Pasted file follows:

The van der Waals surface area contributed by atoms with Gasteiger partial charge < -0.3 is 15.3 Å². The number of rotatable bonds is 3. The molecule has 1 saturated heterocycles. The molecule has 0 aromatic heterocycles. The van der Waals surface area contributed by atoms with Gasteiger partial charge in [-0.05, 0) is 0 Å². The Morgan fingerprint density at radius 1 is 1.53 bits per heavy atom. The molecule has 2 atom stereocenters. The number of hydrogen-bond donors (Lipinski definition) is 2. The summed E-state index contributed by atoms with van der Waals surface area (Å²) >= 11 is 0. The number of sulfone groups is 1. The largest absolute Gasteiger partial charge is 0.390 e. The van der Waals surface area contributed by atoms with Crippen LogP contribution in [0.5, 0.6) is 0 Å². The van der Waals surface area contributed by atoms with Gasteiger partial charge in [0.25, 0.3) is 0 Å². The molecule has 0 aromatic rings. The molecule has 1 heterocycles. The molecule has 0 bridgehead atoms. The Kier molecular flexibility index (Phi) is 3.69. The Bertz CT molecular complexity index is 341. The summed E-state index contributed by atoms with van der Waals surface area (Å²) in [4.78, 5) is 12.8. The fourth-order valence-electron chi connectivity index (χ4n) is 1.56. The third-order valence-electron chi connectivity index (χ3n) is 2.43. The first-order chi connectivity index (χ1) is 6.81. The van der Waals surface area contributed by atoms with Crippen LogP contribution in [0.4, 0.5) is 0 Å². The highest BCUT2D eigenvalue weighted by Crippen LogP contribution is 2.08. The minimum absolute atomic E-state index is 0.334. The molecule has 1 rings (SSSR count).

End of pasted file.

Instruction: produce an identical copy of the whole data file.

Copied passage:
The van der Waals surface area contributed by atoms with Gasteiger partial charge < -0.3 is 15.3 Å². The number of rotatable bonds is 3. The molecule has 1 saturated heterocycles. The molecule has 0 aromatic heterocycles. The van der Waals surface area contributed by atoms with Gasteiger partial charge in [-0.05, 0) is 0 Å². The Morgan fingerprint density at radius 1 is 1.53 bits per heavy atom. The molecule has 2 atom stereocenters. The number of hydrogen-bond donors (Lipinski definition) is 2. The summed E-state index contributed by atoms with van der Waals surface area (Å²) >= 11 is 0. The number of sulfone groups is 1. The largest absolute Gasteiger partial charge is 0.390 e. The van der Waals surface area contributed by atoms with Crippen LogP contribution in [0.5, 0.6) is 0 Å². The van der Waals surface area contributed by atoms with Gasteiger partial charge in [0.25, 0.3) is 0 Å². The molecule has 0 aromatic rings. The molecule has 1 heterocycles. The molecule has 0 bridgehead atoms. The Kier molecular flexibility index (Phi) is 3.69. The Bertz CT molecular complexity index is 341. The summed E-state index contributed by atoms with van der Waals surface area (Å²) in [4.78, 5) is 12.8. The fourth-order valence-electron chi connectivity index (χ4n) is 1.56. The third-order valence-electron chi connectivity index (χ3n) is 2.43. The first-order chi connectivity index (χ1) is 6.81. The van der Waals surface area contributed by atoms with Crippen LogP contribution in [0.4, 0.5) is 0 Å². The highest BCUT2D eigenvalue weighted by Crippen LogP contribution is 2.08. The minimum absolute atomic E-state index is 0.334. The molecule has 1 rings (SSSR count).